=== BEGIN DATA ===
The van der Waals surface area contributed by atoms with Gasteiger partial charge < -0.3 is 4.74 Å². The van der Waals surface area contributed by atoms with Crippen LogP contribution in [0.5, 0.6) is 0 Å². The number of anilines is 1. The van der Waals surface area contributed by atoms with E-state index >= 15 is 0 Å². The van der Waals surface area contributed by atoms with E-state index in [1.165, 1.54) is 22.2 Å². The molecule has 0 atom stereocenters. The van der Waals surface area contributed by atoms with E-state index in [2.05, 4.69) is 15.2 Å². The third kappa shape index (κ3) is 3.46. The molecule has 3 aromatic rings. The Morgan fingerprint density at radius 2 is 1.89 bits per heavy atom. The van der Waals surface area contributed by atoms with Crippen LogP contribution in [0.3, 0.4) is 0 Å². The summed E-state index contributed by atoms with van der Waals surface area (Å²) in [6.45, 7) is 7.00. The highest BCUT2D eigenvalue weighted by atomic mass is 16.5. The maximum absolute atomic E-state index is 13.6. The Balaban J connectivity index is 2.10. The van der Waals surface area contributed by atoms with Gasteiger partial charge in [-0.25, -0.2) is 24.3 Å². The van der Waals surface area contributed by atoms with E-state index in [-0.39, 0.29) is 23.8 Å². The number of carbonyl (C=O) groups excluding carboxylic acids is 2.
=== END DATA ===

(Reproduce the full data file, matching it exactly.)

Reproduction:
The van der Waals surface area contributed by atoms with Gasteiger partial charge < -0.3 is 4.74 Å². The van der Waals surface area contributed by atoms with Crippen LogP contribution in [0.5, 0.6) is 0 Å². The number of anilines is 1. The van der Waals surface area contributed by atoms with E-state index >= 15 is 0 Å². The van der Waals surface area contributed by atoms with E-state index in [1.165, 1.54) is 22.2 Å². The molecule has 0 atom stereocenters. The van der Waals surface area contributed by atoms with E-state index in [2.05, 4.69) is 15.2 Å². The third kappa shape index (κ3) is 3.46. The molecule has 3 aromatic rings. The Morgan fingerprint density at radius 2 is 1.89 bits per heavy atom. The van der Waals surface area contributed by atoms with Crippen LogP contribution in [0.3, 0.4) is 0 Å². The summed E-state index contributed by atoms with van der Waals surface area (Å²) in [6.45, 7) is 7.00. The highest BCUT2D eigenvalue weighted by atomic mass is 16.5. The maximum absolute atomic E-state index is 13.6. The Balaban J connectivity index is 2.10. The van der Waals surface area contributed by atoms with Gasteiger partial charge in [-0.25, -0.2) is 24.3 Å². The van der Waals surface area contributed by atoms with E-state index in [-0.39, 0.29) is 23.8 Å². The number of carbonyl (C=O) groups excluding carboxylic acids is 2.